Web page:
The Mystery of the Historical Photobomb and the Missing Source

A few years back (which is the equivalent of centuries, in internet terms), I was shown this photograph by a friend of mine who knew I was interested in researching the American Civil War.


The photo appears to show a group of seven (in reality, eight) men in what looks to be military uniforms. One man on the far left may be holding a baseball bat and ball. There is some kind of canvas screen or tent behind them. And, hidden on the far left of the frame… a face.

The way it was explained to me (as I recall) was that it was the earliest known incident of “photobombing”. Now, for those not in the know (by which I mean the “uncool” ones in our midst), photobombing is the “art” of leaping into a photograph where you are unwanted, usually to the amusement of nobody but the photobomber. That being said, there can be a few hilarious exceptions, as seen in this photoset of photobombing celebrities.

Photobombing, by definition, is a sneak attack, executed with utmost speed and, at times, discretion – many people don’t realize that their photos have been photobombed by someone in the background until (back in the day, because I am a historian) the photos had been developed or (today, because I am a hip and cool cat) uploaded onto facebook and mocked by one of your tens of thousands of facebook friends (10,000 is a normal number of friends to have on facebook, right?). You would think that photobombing would be impossible if, you know, the photobomber had to hang around for thirty seconds or so for the shot to be exposed. Right?

Right. Apparently, as my vague memories of my friend’s story tells me, this photograph was taken during the American Civil War, when exposure times were commonly, what, at least 15 seconds, which is why as far as I know there are no photographs of the actual battles of the Civil War. The action would happen too fast to be recorded on film. The leadup and the aftermath of these battles were very often photographed, to gruesome effect. But I digress.

My friend informed me that that man hiding under the bench on the bottom left is a man from a rival regiment. (How can we tell that? The shoulder pips? The hat?) Clearly(?), this man snuck into the photograph by hiding under the bench, and thus managed to be photographed for posterity.

Now, I am currently the teaching assistant for a second year American History survey course, so when the subject of Civil War photography came up, after I thought of the usual gruesome examples of Civil War photographs  (and some not-so-typical but also gruesome images: more on those in a later post), my mind immediately went to this historical example of photobombing, because I quite like to hook my students with a quick historical comic or image to get them initially engaged in the discussion we were going to have that class.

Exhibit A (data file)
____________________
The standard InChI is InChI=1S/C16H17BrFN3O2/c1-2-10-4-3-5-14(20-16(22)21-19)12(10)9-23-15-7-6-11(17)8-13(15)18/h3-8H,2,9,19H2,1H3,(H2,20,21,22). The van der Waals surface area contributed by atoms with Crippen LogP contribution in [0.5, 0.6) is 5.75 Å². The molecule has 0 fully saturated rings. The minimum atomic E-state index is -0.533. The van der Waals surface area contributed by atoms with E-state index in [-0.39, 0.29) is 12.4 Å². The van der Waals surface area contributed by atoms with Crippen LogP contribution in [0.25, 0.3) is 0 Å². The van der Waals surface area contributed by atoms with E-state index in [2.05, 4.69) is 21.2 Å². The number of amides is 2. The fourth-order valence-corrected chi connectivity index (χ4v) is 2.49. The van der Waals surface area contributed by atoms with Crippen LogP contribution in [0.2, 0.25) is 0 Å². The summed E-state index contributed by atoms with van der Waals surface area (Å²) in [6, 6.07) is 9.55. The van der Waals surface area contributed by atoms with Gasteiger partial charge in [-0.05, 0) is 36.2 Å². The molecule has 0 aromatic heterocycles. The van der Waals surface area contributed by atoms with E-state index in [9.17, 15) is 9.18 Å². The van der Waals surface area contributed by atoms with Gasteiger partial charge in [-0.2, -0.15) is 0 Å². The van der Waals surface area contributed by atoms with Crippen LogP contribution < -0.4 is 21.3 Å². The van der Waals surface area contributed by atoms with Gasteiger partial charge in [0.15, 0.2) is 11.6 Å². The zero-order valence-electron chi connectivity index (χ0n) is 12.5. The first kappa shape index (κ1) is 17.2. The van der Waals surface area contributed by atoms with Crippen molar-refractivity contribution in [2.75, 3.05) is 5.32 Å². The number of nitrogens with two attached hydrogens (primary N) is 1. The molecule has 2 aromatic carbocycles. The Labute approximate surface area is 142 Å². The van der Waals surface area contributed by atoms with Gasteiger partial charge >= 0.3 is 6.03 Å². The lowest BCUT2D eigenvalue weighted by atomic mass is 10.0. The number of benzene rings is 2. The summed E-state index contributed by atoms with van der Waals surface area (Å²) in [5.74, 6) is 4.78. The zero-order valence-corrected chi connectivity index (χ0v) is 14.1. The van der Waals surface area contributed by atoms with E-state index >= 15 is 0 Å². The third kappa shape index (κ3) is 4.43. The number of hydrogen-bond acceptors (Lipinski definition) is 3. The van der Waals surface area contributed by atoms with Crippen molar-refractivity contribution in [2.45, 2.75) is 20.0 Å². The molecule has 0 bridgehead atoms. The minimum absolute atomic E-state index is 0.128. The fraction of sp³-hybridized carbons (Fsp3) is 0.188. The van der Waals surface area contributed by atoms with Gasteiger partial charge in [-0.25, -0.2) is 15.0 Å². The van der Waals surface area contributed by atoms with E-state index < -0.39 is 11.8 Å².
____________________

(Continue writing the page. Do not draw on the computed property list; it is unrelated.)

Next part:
However, being the good little historian I am, I wanted to find the original source so we could discuss the image in detail. When I found it on my favourites list, it turns out I was linked to it from Not a problem. They often cite the source their images come from, even if it’s not written on the page in the description box. Except they didn’t this time. No other information, either, just the title: “19th Century Photobomb”.

So I knew I’d have to go deeper. A few months back, via Twitter, I was linked to this blog post which drew my attention to a little-known Google search option: you can search not just by text but by image. Seriously. Check it out. It’s really neat, and can be very useful for people trying to find out more about an image. However, it’s not a perfect system. I managed to find quite a few other websites that showed this particular image, but when they cited their sources, they almost invariably led right back to the Retronaut page I’d begun with, or an eloquently-named website called which also had no further sources. That one called it “One of the First Photobombs Ever: The Civil War,” but they don’t explain where they got that information either, despite apparently having enough spare time to be bored enough to post this picture. (You’d think with that much spare time on their hands they could put me out of my misery and write a bit more?) It looks like everyone else had just spotted it on either of these two pages and reblogged it without thinking anything more of it.